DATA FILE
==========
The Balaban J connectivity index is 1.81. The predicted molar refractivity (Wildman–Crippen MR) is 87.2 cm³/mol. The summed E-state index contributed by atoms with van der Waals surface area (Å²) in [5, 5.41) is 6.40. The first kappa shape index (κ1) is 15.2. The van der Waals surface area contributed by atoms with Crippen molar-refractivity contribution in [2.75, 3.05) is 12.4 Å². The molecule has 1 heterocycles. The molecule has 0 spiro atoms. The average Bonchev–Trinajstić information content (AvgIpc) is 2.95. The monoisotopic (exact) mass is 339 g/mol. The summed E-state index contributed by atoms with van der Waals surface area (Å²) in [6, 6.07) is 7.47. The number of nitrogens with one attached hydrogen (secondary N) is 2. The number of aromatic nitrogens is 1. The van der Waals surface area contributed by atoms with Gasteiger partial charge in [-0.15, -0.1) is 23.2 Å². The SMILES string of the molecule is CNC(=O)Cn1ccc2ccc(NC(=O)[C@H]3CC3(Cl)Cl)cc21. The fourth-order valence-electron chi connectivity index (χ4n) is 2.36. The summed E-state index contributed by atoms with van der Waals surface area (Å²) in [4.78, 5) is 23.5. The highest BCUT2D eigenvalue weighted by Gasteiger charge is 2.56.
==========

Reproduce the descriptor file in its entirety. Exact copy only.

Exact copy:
The Balaban J connectivity index is 1.81. The predicted molar refractivity (Wildman–Crippen MR) is 87.2 cm³/mol. The summed E-state index contributed by atoms with van der Waals surface area (Å²) in [5, 5.41) is 6.40. The first kappa shape index (κ1) is 15.2. The van der Waals surface area contributed by atoms with Crippen molar-refractivity contribution in [2.75, 3.05) is 12.4 Å². The molecule has 1 heterocycles. The molecule has 0 spiro atoms. The average Bonchev–Trinajstić information content (AvgIpc) is 2.95. The monoisotopic (exact) mass is 339 g/mol. The summed E-state index contributed by atoms with van der Waals surface area (Å²) in [6, 6.07) is 7.47. The number of nitrogens with one attached hydrogen (secondary N) is 2. The number of aromatic nitrogens is 1. The van der Waals surface area contributed by atoms with Gasteiger partial charge in [-0.15, -0.1) is 23.2 Å². The SMILES string of the molecule is CNC(=O)Cn1ccc2ccc(NC(=O)[C@H]3CC3(Cl)Cl)cc21. The fourth-order valence-electron chi connectivity index (χ4n) is 2.36. The summed E-state index contributed by atoms with van der Waals surface area (Å²) in [4.78, 5) is 23.5. The highest BCUT2D eigenvalue weighted by Gasteiger charge is 2.56.